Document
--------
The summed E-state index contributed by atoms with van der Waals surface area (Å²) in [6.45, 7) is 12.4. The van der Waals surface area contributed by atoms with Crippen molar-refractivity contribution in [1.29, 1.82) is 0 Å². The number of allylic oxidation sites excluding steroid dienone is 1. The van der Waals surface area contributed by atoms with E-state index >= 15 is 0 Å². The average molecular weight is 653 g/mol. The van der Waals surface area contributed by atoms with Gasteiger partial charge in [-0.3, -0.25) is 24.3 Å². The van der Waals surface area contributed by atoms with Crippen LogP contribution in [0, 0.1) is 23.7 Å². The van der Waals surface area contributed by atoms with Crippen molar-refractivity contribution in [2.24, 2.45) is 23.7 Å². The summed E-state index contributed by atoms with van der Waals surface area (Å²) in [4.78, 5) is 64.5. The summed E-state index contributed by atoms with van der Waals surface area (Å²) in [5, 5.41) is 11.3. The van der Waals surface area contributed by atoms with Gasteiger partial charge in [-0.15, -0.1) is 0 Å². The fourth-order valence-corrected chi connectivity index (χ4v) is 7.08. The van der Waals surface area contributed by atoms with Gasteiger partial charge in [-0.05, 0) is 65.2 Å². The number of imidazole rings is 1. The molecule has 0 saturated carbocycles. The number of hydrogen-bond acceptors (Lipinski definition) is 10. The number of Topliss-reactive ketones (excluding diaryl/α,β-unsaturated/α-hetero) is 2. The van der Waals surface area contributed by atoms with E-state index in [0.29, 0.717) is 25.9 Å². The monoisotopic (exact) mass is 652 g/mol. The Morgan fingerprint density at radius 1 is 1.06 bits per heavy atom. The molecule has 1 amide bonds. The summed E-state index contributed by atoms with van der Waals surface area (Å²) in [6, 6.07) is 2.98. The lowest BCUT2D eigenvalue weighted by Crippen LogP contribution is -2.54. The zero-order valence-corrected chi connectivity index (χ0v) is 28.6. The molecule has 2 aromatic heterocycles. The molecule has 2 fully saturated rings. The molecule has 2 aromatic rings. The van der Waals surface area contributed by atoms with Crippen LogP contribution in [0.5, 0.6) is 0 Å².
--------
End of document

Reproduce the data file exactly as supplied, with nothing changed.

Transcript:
The summed E-state index contributed by atoms with van der Waals surface area (Å²) in [6.45, 7) is 12.4. The van der Waals surface area contributed by atoms with Crippen molar-refractivity contribution in [1.29, 1.82) is 0 Å². The number of allylic oxidation sites excluding steroid dienone is 1. The van der Waals surface area contributed by atoms with E-state index >= 15 is 0 Å². The average molecular weight is 653 g/mol. The van der Waals surface area contributed by atoms with Gasteiger partial charge in [-0.3, -0.25) is 24.3 Å². The van der Waals surface area contributed by atoms with Crippen LogP contribution in [0, 0.1) is 23.7 Å². The van der Waals surface area contributed by atoms with Crippen molar-refractivity contribution in [2.24, 2.45) is 23.7 Å². The summed E-state index contributed by atoms with van der Waals surface area (Å²) in [4.78, 5) is 64.5. The summed E-state index contributed by atoms with van der Waals surface area (Å²) in [5, 5.41) is 11.3. The van der Waals surface area contributed by atoms with Gasteiger partial charge in [-0.15, -0.1) is 0 Å². The fourth-order valence-corrected chi connectivity index (χ4v) is 7.08. The van der Waals surface area contributed by atoms with Gasteiger partial charge in [-0.05, 0) is 65.2 Å². The number of imidazole rings is 1. The molecule has 0 saturated carbocycles. The number of hydrogen-bond acceptors (Lipinski definition) is 10. The number of Topliss-reactive ketones (excluding diaryl/α,β-unsaturated/α-hetero) is 2. The van der Waals surface area contributed by atoms with E-state index in [0.29, 0.717) is 25.9 Å². The monoisotopic (exact) mass is 652 g/mol. The Morgan fingerprint density at radius 1 is 1.06 bits per heavy atom. The molecule has 1 amide bonds. The summed E-state index contributed by atoms with van der Waals surface area (Å²) in [6, 6.07) is 2.98. The lowest BCUT2D eigenvalue weighted by Crippen LogP contribution is -2.54. The zero-order valence-corrected chi connectivity index (χ0v) is 28.6. The molecule has 2 aromatic heterocycles. The molecule has 2 fully saturated rings. The molecule has 2 aromatic rings. The van der Waals surface area contributed by atoms with Crippen LogP contribution in [0.5, 0.6) is 0 Å².